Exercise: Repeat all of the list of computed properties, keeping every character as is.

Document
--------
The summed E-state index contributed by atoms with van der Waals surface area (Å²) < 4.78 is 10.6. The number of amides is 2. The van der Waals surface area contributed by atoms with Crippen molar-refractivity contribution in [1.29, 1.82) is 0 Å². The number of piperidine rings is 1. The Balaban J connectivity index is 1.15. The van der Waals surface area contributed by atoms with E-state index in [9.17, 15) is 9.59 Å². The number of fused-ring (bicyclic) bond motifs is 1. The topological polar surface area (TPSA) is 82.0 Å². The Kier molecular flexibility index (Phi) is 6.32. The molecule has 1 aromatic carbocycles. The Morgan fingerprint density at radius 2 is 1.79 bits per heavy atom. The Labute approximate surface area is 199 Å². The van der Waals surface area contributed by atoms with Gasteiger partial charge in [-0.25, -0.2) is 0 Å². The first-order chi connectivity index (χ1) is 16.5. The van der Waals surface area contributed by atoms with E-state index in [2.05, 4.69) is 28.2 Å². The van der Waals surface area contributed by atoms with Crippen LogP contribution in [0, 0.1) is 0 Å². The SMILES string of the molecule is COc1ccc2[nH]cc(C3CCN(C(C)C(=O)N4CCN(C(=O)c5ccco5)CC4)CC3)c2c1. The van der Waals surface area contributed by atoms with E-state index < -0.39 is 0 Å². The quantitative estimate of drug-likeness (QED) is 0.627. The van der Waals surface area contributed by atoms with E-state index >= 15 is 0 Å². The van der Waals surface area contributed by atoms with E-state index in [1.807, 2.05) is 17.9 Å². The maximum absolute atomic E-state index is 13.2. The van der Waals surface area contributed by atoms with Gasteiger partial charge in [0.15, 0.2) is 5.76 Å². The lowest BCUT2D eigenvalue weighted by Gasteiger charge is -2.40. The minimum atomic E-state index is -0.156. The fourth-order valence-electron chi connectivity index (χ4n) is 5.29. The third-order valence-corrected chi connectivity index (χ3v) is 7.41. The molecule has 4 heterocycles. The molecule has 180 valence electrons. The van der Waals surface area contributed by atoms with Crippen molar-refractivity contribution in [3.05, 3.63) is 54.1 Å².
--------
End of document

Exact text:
The summed E-state index contributed by atoms with van der Waals surface area (Å²) < 4.78 is 10.6. The number of amides is 2. The van der Waals surface area contributed by atoms with Crippen molar-refractivity contribution in [1.29, 1.82) is 0 Å². The number of piperidine rings is 1. The Balaban J connectivity index is 1.15. The van der Waals surface area contributed by atoms with E-state index in [9.17, 15) is 9.59 Å². The number of fused-ring (bicyclic) bond motifs is 1. The topological polar surface area (TPSA) is 82.0 Å². The Kier molecular flexibility index (Phi) is 6.32. The molecule has 1 aromatic carbocycles. The Morgan fingerprint density at radius 2 is 1.79 bits per heavy atom. The Labute approximate surface area is 199 Å². The van der Waals surface area contributed by atoms with Gasteiger partial charge in [-0.25, -0.2) is 0 Å². The first-order chi connectivity index (χ1) is 16.5. The van der Waals surface area contributed by atoms with E-state index in [2.05, 4.69) is 28.2 Å². The van der Waals surface area contributed by atoms with Crippen LogP contribution in [0, 0.1) is 0 Å². The SMILES string of the molecule is COc1ccc2[nH]cc(C3CCN(C(C)C(=O)N4CCN(C(=O)c5ccco5)CC4)CC3)c2c1. The van der Waals surface area contributed by atoms with E-state index < -0.39 is 0 Å². The quantitative estimate of drug-likeness (QED) is 0.627. The van der Waals surface area contributed by atoms with E-state index >= 15 is 0 Å². The van der Waals surface area contributed by atoms with E-state index in [1.807, 2.05) is 17.9 Å². The maximum absolute atomic E-state index is 13.2. The van der Waals surface area contributed by atoms with Gasteiger partial charge in [0.15, 0.2) is 5.76 Å². The lowest BCUT2D eigenvalue weighted by Gasteiger charge is -2.40. The minimum atomic E-state index is -0.156. The fourth-order valence-electron chi connectivity index (χ4n) is 5.29. The third-order valence-corrected chi connectivity index (χ3v) is 7.41. The molecule has 4 heterocycles. The molecule has 180 valence electrons. The van der Waals surface area contributed by atoms with Crippen molar-refractivity contribution in [3.05, 3.63) is 54.1 Å².